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Diverse Coalition Launches to Close the Digital Divide

Broadband Equity for All Calls for a Predictable, Dependable, Long-Term, Broadband Benefit Program

Washington, D.C., — Today, more than 40 leading civil rights organizations, consumer groups, and private sector leaders announced the formation of a new coalition to ensure that all Americans, no matter where they live or how much money they make, are connected to the internet. The coalition, Broadband Equity for All, aims to work collaboratively with policymakers to ensure every American can get and stay connected.

Broadband Equity for All believes it’s time for Congress to adopt a federally-funded broadband benefit program that would be managed and administered by the Federal Communications Commission (FCC) to provide low-income households with enhanced financial support that will be available long after the pandemic ends. A predictable, dependable, long-term broadband benefit program would help ensure that all people across the nation are connected, and help guarantee the educational benefits, health care access, and economic prosperity that come with the ability to get online.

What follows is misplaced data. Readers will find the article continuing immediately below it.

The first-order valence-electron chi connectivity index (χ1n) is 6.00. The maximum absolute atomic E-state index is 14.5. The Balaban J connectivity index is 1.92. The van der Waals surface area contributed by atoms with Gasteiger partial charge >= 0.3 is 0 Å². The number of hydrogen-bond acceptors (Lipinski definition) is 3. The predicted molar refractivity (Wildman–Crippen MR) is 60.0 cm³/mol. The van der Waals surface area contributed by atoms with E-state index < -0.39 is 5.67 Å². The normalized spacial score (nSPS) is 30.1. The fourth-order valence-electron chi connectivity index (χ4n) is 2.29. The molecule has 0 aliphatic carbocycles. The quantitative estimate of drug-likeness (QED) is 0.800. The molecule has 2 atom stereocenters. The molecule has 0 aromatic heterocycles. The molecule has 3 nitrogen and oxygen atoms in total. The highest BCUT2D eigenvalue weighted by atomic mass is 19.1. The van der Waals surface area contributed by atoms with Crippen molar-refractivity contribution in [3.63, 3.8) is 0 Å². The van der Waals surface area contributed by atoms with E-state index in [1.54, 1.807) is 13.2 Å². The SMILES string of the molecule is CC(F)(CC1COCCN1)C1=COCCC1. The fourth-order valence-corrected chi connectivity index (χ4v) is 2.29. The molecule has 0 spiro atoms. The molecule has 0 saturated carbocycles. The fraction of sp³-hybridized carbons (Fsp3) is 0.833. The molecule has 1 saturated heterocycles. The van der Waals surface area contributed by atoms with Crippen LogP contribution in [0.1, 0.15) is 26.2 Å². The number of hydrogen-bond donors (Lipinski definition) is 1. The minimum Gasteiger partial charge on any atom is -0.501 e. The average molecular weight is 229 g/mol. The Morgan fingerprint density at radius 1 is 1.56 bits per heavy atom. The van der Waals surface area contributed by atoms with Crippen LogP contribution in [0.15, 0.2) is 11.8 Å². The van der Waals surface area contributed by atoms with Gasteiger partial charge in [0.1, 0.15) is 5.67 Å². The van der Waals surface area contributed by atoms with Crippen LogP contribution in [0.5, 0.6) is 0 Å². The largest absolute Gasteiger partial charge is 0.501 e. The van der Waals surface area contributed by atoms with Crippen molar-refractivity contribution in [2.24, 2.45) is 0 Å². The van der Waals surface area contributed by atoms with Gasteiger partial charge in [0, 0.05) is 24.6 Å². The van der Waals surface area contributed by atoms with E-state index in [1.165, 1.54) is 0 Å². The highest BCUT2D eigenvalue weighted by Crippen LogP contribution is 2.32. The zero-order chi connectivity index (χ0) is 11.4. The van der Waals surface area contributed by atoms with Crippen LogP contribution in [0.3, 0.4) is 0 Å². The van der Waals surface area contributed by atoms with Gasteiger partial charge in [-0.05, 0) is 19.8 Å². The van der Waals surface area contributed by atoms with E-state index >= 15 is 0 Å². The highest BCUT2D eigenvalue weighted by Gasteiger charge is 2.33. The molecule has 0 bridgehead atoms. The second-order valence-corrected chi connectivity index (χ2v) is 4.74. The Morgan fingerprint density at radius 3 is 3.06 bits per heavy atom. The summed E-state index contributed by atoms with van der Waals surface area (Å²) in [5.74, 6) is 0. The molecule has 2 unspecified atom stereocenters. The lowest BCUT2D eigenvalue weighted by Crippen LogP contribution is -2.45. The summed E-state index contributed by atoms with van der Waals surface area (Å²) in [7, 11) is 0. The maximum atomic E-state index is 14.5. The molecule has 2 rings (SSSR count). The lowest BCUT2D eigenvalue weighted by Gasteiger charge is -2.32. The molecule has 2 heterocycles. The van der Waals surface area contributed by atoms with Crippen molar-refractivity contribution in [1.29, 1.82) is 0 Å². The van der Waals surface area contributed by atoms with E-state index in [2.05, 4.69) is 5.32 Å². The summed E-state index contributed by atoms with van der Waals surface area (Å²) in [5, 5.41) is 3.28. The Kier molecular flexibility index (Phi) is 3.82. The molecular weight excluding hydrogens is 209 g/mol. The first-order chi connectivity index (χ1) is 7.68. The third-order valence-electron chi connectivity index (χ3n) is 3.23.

“The COVID-19 pandemic has demonstrated that a broadband internet connection in the home is no longer a nicety; it is a necessity and is a matter of civil and human rights and economic justice,” National Urban League President and CEO Marc H. Morial said. “Families living in cities where broadband is deployed are even less likely to be connected than families living in rural areas where service isn’t available, and that’s mainly because they can’t afford the service. Disproportionately, these are people of color who are of low or modest income. The emergency broadband benefit is a start, but we need a long-term, sustainable solution to begin closing the digital divide for all Americans.”

"For far too long the digital divide for our community has only grown. Over 35 percent of Latino families still lack access to quality broadband. As our world becomes more and more digital, affordable internet access is needed to expand the economic opportunities for our community to thrive. We need a permanent solution so that any family can access the internet without having to sacrifice food or other necessities. The time is now," said Sindy M. Benavides, Chief Executive Officer, League of United Latin American Citizens (LULAC).